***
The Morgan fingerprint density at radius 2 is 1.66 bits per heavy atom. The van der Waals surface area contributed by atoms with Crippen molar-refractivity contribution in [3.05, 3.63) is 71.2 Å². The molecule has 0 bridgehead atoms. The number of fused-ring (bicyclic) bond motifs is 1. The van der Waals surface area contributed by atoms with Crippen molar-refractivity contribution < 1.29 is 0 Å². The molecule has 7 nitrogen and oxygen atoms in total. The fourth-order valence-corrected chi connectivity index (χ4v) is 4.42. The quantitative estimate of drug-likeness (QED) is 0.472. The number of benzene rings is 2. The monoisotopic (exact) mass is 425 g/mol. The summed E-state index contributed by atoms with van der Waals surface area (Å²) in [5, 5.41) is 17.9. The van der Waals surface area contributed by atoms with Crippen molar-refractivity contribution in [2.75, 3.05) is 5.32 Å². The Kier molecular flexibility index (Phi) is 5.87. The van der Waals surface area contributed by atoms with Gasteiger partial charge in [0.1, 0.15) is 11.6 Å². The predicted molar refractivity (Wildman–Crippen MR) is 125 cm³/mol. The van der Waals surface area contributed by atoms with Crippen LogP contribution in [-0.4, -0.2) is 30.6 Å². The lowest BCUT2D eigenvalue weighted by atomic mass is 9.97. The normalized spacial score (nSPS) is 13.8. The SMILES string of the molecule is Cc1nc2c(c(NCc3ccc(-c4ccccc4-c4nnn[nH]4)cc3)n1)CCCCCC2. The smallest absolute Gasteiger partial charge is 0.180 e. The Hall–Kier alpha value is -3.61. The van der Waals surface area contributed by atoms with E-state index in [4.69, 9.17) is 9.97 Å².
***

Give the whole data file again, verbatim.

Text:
The Morgan fingerprint density at radius 2 is 1.66 bits per heavy atom. The van der Waals surface area contributed by atoms with Crippen molar-refractivity contribution in [3.05, 3.63) is 71.2 Å². The molecule has 0 bridgehead atoms. The number of fused-ring (bicyclic) bond motifs is 1. The van der Waals surface area contributed by atoms with Crippen molar-refractivity contribution < 1.29 is 0 Å². The molecule has 7 nitrogen and oxygen atoms in total. The fourth-order valence-corrected chi connectivity index (χ4v) is 4.42. The quantitative estimate of drug-likeness (QED) is 0.472. The number of benzene rings is 2. The monoisotopic (exact) mass is 425 g/mol. The summed E-state index contributed by atoms with van der Waals surface area (Å²) in [5, 5.41) is 17.9. The van der Waals surface area contributed by atoms with Crippen molar-refractivity contribution in [2.75, 3.05) is 5.32 Å². The Kier molecular flexibility index (Phi) is 5.87. The van der Waals surface area contributed by atoms with Gasteiger partial charge in [0.1, 0.15) is 11.6 Å². The predicted molar refractivity (Wildman–Crippen MR) is 125 cm³/mol. The van der Waals surface area contributed by atoms with Crippen LogP contribution in [-0.4, -0.2) is 30.6 Å². The lowest BCUT2D eigenvalue weighted by atomic mass is 9.97. The normalized spacial score (nSPS) is 13.8. The SMILES string of the molecule is Cc1nc2c(c(NCc3ccc(-c4ccccc4-c4nnn[nH]4)cc3)n1)CCCCCC2. The smallest absolute Gasteiger partial charge is 0.180 e. The Hall–Kier alpha value is -3.61. The van der Waals surface area contributed by atoms with E-state index in [4.69, 9.17) is 9.97 Å².